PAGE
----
Ernesto Neto, ‘Quem paga o arrego, spray! (Who pays the bill, spray!)’, 2012, Serpentine Galleries

Ernesto Neto
Quem paga o arrego, spray! (Who pays the bill, spray!) 2012
Ink on cotton rag paper
76 x 56 cm
Edition of 45

Born in Rio de Janeiro in 1964, Ernesto Neto is a prominent and highly influential contemporary artist. His practice is linked with the legacies of both Concretism and Neo-Concretism, the two Brazilian movements of which Lygia Pape was a founding proponent.
Neto's edition for the Serpentine Gallery is inspired by Luz (Light), the final page of Lygia Pape's renowned bookwork Livro da criação (Book of Creation), 1959-60. Described by Neto as a 'negative shadow', the book concludes with Luz, a plain sheet of card containing a square aperture through which light can pass. Furthering this opposition between light and shadow, Neto has created a series of unique, handmade works by spraying ink over a template object. The resulting images are playful investigations of positive and negative space, which combine areas of intense pigmentation with diffuse patterns.
The title Quem paga o arrego, spray! (Who pays the bill, spray!) refers to an expression used by Neto while growing up in Rio de Janeiro. In the '60s and early '70s, 'arrego' was a colloquial term used to express frustration at a situation. Nowadays, it is more commonly heard in the favelas when offering a bribe to the police, hence the emergence of the saying 'quem pago o arrego?' or 'who pays the bill?' when attending a clandestine gathering or unlicensed street party. Like Lygia Pape, who drew inspiration for her work from the creative energy she encountered on the street, Neto's work is a celebration of the potential for inventiveness and play in our everyday lives.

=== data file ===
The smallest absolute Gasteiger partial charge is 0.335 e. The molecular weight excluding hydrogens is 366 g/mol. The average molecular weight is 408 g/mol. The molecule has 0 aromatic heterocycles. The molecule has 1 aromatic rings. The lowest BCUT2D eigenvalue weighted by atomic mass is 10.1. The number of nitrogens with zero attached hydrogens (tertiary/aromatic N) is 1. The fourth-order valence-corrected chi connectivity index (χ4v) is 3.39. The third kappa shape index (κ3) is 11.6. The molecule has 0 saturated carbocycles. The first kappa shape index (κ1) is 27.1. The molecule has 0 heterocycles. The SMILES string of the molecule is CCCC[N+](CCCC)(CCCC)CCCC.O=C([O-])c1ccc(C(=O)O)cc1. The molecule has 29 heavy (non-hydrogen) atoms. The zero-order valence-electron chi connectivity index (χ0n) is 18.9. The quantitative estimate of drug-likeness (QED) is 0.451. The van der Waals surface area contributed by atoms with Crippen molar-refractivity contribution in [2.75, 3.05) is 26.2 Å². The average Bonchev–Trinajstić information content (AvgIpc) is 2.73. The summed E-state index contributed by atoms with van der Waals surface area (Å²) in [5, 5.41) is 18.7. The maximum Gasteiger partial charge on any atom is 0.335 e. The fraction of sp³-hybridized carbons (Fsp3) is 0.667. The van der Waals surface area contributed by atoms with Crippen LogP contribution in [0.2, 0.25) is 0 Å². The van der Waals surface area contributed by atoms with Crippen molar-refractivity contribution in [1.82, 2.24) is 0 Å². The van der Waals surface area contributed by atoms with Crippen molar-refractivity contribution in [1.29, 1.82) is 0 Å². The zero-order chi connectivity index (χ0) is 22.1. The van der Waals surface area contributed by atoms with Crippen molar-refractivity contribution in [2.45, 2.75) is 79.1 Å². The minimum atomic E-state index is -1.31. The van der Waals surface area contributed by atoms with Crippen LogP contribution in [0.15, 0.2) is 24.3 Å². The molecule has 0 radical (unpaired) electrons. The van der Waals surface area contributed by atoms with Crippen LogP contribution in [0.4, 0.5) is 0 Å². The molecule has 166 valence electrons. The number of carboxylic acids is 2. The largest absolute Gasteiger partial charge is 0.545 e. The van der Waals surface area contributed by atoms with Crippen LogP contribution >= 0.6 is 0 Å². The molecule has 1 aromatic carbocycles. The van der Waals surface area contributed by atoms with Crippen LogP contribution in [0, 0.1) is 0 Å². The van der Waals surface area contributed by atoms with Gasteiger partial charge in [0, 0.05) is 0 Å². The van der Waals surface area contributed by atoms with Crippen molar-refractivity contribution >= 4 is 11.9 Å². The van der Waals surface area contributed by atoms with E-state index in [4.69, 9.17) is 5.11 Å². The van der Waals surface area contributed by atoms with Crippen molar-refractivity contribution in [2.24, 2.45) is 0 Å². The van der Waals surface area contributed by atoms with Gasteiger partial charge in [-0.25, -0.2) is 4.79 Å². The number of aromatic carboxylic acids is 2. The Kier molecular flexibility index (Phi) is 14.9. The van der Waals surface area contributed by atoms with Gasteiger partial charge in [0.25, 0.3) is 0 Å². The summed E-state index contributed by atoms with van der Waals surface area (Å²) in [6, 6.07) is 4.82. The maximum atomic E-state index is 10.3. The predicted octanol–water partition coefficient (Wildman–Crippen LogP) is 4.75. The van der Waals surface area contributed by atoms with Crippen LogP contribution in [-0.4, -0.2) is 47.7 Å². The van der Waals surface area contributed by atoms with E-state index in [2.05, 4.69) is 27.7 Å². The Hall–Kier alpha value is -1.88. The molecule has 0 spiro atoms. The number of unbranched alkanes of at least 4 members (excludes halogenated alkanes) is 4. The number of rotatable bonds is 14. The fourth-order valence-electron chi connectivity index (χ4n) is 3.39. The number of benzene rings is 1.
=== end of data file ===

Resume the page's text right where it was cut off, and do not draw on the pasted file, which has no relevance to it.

About Ernesto Neto

A highly influential contemporary Brazilian artist, Ernesto Neto creates large-scale, sensuous environments that evoke bodily experience. Often working with a stretchy, stocking-like fabric in vibrant colors, which he fills with aromatic, organic, or tactile materials such as spices, coffee beans, or Styrofoam, Neto suspends pendulous forms from the ceilings and walls of galleries, or creates spaces walled with membrane-like gauze, into which viewers are invited to enter. These giant stalactites and structures contain phallic forms and orifices suggestive of sexuality. “My work speaks of the finite and the infinite, of the macroscopic and the microscopic, the internal and external, by the masculine and feminine powers,” he says. “But sex is like a snake, it slithers through everything.” Neto considers Alexander Calder, Constantin Brancusi, Richard Serra, Tunga, and Cildo Meireles to be influences on his practice.

Brazilian, b. 1964, Rio de Janeiro, Brazil